James Marshall (Dalek): Spectrum Analysis
James Marshall has taken a long, strange path to the hard-edge abstract painting of Spectrum Analysis. Along the way he’s discarded an iconic brand—his street-art cartoon character Space Monkey—and most of a pseudonym, as his handle Dalek has lately retreated to within parentheses after his birth name. Marshall has earned this work through self-transformation.
The gallery is given over to an installation of large-scale blue abstract paintings executed on modular panels. Painted last year during Marshall’s residency at the University of Alabama at Birmingham, these diamond and starburst forms can be matched up to form long horizontal murals. Marshall has created new transitions between some of the panels by painting directly onto the gallery walls.
Initially, there’s a disarming 8-bit appeal to this work. The gradations of Marshall’s blue spectra are stepped rather than smoothed. Eight shades of blue take the eye from white to black. The perfect lines between each blue are the result of a painstaking team process.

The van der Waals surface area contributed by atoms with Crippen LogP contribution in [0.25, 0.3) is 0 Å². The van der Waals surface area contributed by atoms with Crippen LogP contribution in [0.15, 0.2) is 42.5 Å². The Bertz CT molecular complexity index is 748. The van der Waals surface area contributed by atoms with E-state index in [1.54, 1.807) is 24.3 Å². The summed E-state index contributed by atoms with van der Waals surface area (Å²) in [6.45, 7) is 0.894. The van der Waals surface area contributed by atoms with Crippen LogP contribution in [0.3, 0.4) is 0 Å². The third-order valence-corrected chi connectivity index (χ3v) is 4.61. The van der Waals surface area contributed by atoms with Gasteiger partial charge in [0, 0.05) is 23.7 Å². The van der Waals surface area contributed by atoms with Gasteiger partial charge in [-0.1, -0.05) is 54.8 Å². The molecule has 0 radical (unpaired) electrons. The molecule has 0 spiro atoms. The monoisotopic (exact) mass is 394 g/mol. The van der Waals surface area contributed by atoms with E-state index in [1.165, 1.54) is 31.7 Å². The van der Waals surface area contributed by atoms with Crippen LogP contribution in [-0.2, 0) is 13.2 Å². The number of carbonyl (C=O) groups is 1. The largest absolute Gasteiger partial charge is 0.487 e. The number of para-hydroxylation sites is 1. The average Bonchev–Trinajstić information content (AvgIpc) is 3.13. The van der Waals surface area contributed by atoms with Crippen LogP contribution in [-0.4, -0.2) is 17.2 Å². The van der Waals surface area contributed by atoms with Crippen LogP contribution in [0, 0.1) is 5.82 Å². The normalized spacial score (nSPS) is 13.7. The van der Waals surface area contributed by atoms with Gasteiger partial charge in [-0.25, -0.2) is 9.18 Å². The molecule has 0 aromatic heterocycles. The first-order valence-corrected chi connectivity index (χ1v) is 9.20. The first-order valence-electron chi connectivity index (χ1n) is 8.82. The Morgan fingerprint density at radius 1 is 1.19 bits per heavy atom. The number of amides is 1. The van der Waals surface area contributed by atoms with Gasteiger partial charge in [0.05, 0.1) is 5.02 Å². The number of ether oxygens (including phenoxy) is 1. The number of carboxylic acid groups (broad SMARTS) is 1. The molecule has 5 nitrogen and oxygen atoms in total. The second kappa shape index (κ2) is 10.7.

With ruler in hand, Marshall outlines his shapes on the painting surface. With a team of assistants, he masks off the shapes with painter’s tape and fills them with color using rollers. As the tape comes off, proximate shapes construct larger forms and a cool vitality builds as the overall image becomes discernable.
For Marshall, this collaborative energy is essential. He finds creating in situ with a crew “liberating and enlightening, as opposed to a situation where I come into a space with pre-made paintings, hang them on a wall, have an opening and go home. That whole experience seems so archaic now.”
These paintings give a sheer optical pleasure even as they retrain the eyes and the body. A viewer has to stop and let his or her eyes catch up. Otherwise the hard lines of the tapered, angular shapes seem to shimmer and jitter. Eyes see by darting about, depending upon the brain to assemble many glances into a coherent image. But Marshall’s paintings frustrate this assembly unless a viewer concentrates.
Scale also plays a role. Since the work is sized to a viewer’s body like rooms in a house are, one’s instinct is to read it as an architectural place. But where is this place located? Simultaneously macro and micro, Marshall’s forms look like the lattice of matter at high magnification or a telescope’s vantage of some astronomical phenomenon—places bodies can’t go. The viewer becomes an interdimensional flâneur, wandering between atoms and heavens.